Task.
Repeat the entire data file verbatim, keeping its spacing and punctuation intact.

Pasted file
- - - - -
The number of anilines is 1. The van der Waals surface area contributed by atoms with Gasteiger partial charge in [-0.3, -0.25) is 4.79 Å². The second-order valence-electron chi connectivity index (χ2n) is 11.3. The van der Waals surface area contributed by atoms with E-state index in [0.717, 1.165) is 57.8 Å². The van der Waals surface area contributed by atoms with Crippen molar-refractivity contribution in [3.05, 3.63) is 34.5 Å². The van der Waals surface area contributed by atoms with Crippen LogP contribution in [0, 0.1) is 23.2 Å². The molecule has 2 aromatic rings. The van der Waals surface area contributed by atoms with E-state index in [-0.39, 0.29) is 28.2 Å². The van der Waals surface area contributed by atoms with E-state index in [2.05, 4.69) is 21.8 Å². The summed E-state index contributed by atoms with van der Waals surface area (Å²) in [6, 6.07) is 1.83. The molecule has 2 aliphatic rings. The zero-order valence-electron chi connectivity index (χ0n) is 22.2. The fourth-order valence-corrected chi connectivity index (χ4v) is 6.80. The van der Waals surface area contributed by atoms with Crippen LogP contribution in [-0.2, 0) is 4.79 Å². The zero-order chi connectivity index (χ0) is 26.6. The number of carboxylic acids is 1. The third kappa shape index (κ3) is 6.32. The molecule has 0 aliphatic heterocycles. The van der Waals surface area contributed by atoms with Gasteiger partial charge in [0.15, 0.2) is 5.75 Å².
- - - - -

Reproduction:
The number of anilines is 1. The van der Waals surface area contributed by atoms with Gasteiger partial charge in [-0.3, -0.25) is 4.79 Å². The second-order valence-electron chi connectivity index (χ2n) is 11.3. The van der Waals surface area contributed by atoms with E-state index in [0.717, 1.165) is 57.8 Å². The van der Waals surface area contributed by atoms with Crippen molar-refractivity contribution in [3.05, 3.63) is 34.5 Å². The van der Waals surface area contributed by atoms with Crippen LogP contribution in [0, 0.1) is 23.2 Å². The molecule has 2 aromatic rings. The van der Waals surface area contributed by atoms with E-state index in [-0.39, 0.29) is 28.2 Å². The van der Waals surface area contributed by atoms with E-state index in [2.05, 4.69) is 21.8 Å². The summed E-state index contributed by atoms with van der Waals surface area (Å²) in [6, 6.07) is 1.83. The molecule has 2 aliphatic rings. The zero-order valence-electron chi connectivity index (χ0n) is 22.2. The fourth-order valence-corrected chi connectivity index (χ4v) is 6.80. The van der Waals surface area contributed by atoms with Crippen LogP contribution in [-0.2, 0) is 4.79 Å². The zero-order chi connectivity index (χ0) is 26.6. The number of carboxylic acids is 1. The third kappa shape index (κ3) is 6.32. The molecule has 0 aliphatic heterocycles. The van der Waals surface area contributed by atoms with Gasteiger partial charge in [0.15, 0.2) is 5.75 Å².